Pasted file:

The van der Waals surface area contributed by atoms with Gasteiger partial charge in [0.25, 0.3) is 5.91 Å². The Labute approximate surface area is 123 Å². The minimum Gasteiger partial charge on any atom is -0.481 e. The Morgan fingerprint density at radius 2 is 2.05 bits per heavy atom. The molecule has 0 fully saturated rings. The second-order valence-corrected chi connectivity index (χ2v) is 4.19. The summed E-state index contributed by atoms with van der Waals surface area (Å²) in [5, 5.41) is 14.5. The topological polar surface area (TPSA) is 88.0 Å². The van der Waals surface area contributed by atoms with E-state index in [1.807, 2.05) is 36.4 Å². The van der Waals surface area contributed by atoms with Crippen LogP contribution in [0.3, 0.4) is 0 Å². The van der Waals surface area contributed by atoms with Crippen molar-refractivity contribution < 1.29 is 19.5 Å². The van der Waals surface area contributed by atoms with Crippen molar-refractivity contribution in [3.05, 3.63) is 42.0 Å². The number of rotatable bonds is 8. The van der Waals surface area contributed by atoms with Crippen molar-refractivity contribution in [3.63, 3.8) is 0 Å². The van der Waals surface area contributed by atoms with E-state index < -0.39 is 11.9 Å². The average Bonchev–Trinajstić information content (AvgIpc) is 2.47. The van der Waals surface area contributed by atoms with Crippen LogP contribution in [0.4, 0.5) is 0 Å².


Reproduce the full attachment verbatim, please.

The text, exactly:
The van der Waals surface area contributed by atoms with Gasteiger partial charge in [0.25, 0.3) is 5.91 Å². The Labute approximate surface area is 123 Å². The minimum Gasteiger partial charge on any atom is -0.481 e. The Morgan fingerprint density at radius 2 is 2.05 bits per heavy atom. The molecule has 0 fully saturated rings. The second-order valence-corrected chi connectivity index (χ2v) is 4.19. The summed E-state index contributed by atoms with van der Waals surface area (Å²) in [5, 5.41) is 14.5. The topological polar surface area (TPSA) is 88.0 Å². The van der Waals surface area contributed by atoms with E-state index in [1.807, 2.05) is 36.4 Å². The van der Waals surface area contributed by atoms with Crippen LogP contribution in [0.3, 0.4) is 0 Å². The van der Waals surface area contributed by atoms with Crippen molar-refractivity contribution < 1.29 is 19.5 Å². The van der Waals surface area contributed by atoms with Crippen molar-refractivity contribution in [3.05, 3.63) is 42.0 Å². The number of rotatable bonds is 8. The van der Waals surface area contributed by atoms with Crippen molar-refractivity contribution in [3.63, 3.8) is 0 Å². The van der Waals surface area contributed by atoms with E-state index < -0.39 is 11.9 Å². The average Bonchev–Trinajstić information content (AvgIpc) is 2.47. The van der Waals surface area contributed by atoms with Crippen LogP contribution in [0.4, 0.5) is 0 Å².